7
$\begingroup$

In order to analyse which factors have greater weight in the proportion of incidence (number of infected inidivuals against total individuals) difference within different habitats a Generalized linear mixed model was performed. Normality and homoscedasticity were tested by Shapiro-Wilk and Levene test. Incidence data did not follow a normal or homoscedastic distribution. The data showed that followed Poisson distribution, so the GLMM was adjusted for a Poisson distribution.

However, Poisson distribution is for rate or count data. Are there complications when using the Poisson with proportions?. Rates can be standardised by time. But, proportions are typically modelled using the binomial distribution? What alternative can I use to adjust the GLMM?

Thank in advance

$\endgroup$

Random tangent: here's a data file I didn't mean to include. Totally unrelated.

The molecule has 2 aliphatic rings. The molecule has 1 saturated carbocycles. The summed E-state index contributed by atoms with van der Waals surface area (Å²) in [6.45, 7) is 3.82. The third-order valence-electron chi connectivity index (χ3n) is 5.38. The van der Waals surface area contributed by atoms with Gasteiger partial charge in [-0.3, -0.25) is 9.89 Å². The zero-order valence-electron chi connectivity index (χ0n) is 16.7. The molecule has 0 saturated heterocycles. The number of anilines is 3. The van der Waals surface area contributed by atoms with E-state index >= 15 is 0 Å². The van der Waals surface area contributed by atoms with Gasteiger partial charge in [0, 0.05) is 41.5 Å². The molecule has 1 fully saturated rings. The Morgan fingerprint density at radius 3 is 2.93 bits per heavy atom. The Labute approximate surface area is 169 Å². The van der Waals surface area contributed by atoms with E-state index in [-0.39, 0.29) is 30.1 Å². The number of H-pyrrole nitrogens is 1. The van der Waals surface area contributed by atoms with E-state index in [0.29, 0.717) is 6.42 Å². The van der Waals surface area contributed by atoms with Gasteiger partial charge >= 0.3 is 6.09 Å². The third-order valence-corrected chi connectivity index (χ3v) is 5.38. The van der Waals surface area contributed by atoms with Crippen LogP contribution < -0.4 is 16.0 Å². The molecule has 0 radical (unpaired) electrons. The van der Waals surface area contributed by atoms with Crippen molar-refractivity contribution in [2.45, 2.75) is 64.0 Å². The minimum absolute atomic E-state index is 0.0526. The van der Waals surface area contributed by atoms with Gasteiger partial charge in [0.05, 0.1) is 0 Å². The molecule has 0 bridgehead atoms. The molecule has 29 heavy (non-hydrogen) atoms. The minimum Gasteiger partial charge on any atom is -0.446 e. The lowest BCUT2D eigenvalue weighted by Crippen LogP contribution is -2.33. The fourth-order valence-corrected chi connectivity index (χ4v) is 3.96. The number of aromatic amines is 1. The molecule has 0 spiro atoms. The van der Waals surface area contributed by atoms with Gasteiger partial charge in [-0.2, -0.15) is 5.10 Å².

1
  • $\begingroup$ Do you have repeated measures within individuals/subjects ? What are your random effects ? $\endgroup$ Commented Sep 27, 2020 at 11:26

1 Answer 1

7
$\begingroup$

Normality and homoscedasticity were tested by Shapiro-Wilk and Levene test.

Note that there is no requirement for the data to be normally distributed, nor homoscedastic. These tests are a waste of your time.

If you want to model the raw counts as the outcome then a count model such as Poisson or negative binomial would be appropriate.

If you want to model proportions as the outcome, then a count model will be inappropriate. A regular linear mixed model (LMM) might be sufficient. You can plot the residuals of the LMM and if they are approximately normally distributed, then all is good. If not then, you may consider a binomial GLMM or a beta GLMM.

$\endgroup$

Your Answer

By clicking “Post Your Answer”, you agree to our terms of service and acknowledge you have read our privacy policy.

Not the answer you're looking for? Browse other questions tagged or ask your own question.